4K iTunes Content Limited to Streaming Only, No Downloads

Apple has updated its iTunes Store on iOS devices and the Apple TV with plenty of 4K movies ahead of the launch of the Apple TV 4K, but as made clear in a recent support document, 4K content from Apple can be streamed, but not downloaded directly on a device.

According to Apple, customers can download a local copy of an HD movie, and on occasion, HD movies that support HDR and Dolby Vision, but 4K movies are not available for download and thus can't be watched without an internet connection.

You can download a local copy of an HD movie, and you might be able to download HDR and Dolby Vision versions, but you can't download a 4K version.

That means customers who have had their previously-purchased iTunes movies upgraded from HD to 4K at no cost can stream those movies in 4K, but can only download HD versions. Newly purchased content is also restricted from download.


It's not clear why Apple is not allowing customers to download 4K content onto their devices, but it could potentially be a licensing issue. Apple is providing 4K content at the same price as HD content, though movie studios were rumored to want to charge more. It's also possible it's a local storage issue, as 4K movies have large file sizes.

To stream 4K content to the new Apple TV 4K, Apple recommends a minimum speed of 25Mb/s, according to the support document. If an internet connection isn't fast enough, Apple will downscale the video quality.

In addition to the download restriction, one other major negative surfaced today -- the 4K Apple TV does not support 4K content from YouTube at this time. YouTube streams its 4K content using a VP9 video format, a codec the Apple TV does not support. The 4K Apple TV is limited to H.264, HEVC (H.265), and MP4.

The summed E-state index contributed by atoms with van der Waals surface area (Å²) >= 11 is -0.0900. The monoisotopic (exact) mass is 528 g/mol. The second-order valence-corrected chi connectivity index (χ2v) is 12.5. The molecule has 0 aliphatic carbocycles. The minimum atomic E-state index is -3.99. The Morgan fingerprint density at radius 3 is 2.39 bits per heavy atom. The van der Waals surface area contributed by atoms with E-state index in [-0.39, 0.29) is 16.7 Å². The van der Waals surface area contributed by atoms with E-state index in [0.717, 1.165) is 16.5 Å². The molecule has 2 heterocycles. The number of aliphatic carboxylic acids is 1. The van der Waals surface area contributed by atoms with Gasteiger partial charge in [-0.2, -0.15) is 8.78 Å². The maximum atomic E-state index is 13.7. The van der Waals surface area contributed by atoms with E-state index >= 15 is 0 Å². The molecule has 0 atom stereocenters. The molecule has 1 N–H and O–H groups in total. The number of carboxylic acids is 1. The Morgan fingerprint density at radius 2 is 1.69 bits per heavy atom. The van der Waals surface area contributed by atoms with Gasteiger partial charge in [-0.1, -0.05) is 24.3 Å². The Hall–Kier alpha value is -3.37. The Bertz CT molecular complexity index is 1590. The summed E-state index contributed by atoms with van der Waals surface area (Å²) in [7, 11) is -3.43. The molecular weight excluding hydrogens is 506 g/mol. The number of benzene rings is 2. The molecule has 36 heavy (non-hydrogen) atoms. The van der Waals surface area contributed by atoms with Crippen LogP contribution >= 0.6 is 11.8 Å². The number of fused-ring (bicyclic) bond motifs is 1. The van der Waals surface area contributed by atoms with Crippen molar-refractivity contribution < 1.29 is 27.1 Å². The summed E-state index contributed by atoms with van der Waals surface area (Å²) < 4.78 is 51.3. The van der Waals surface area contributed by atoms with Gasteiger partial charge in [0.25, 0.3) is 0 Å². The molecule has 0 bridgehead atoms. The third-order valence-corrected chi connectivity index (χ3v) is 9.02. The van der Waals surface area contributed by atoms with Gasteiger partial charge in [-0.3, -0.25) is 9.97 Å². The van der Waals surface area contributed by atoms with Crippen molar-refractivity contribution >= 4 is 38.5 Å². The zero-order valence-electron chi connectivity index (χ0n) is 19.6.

Netflix and 4K content from other streaming services is supported, however, and Apple has promised 4K content from Amazon Prime Video will be available when the app launches later this year.

The first Apple TV 4K orders will begin arriving to customers on Friday, September 22, the official launch date of the device.

Related Roundups: Apple TV, tvOS 13, tvOS 14
Buyer's Guide: Apple TV (Don't Buy)

Top Rated Comments

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36 months ago
That's a shame; not everyone has a fast enough connection to stream 4K reliably. Being able to download the movie and then watch it later would have been useful.
Score: 34 Votes (Like | Disagree)
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36 months ago
Apple seem to go out of their way to not deliver the obvious solution that people want. If it's 4k let it be 4k without silly restrictions.
Score: 26 Votes (Like | Disagree)
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36 months ago
This is something that every customer should know before they purchase the product. This is a make or break issue. For me it totally breaks it. No Apple TV 4K for me.
Score: 19 Votes (Like | Disagree)
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36 months ago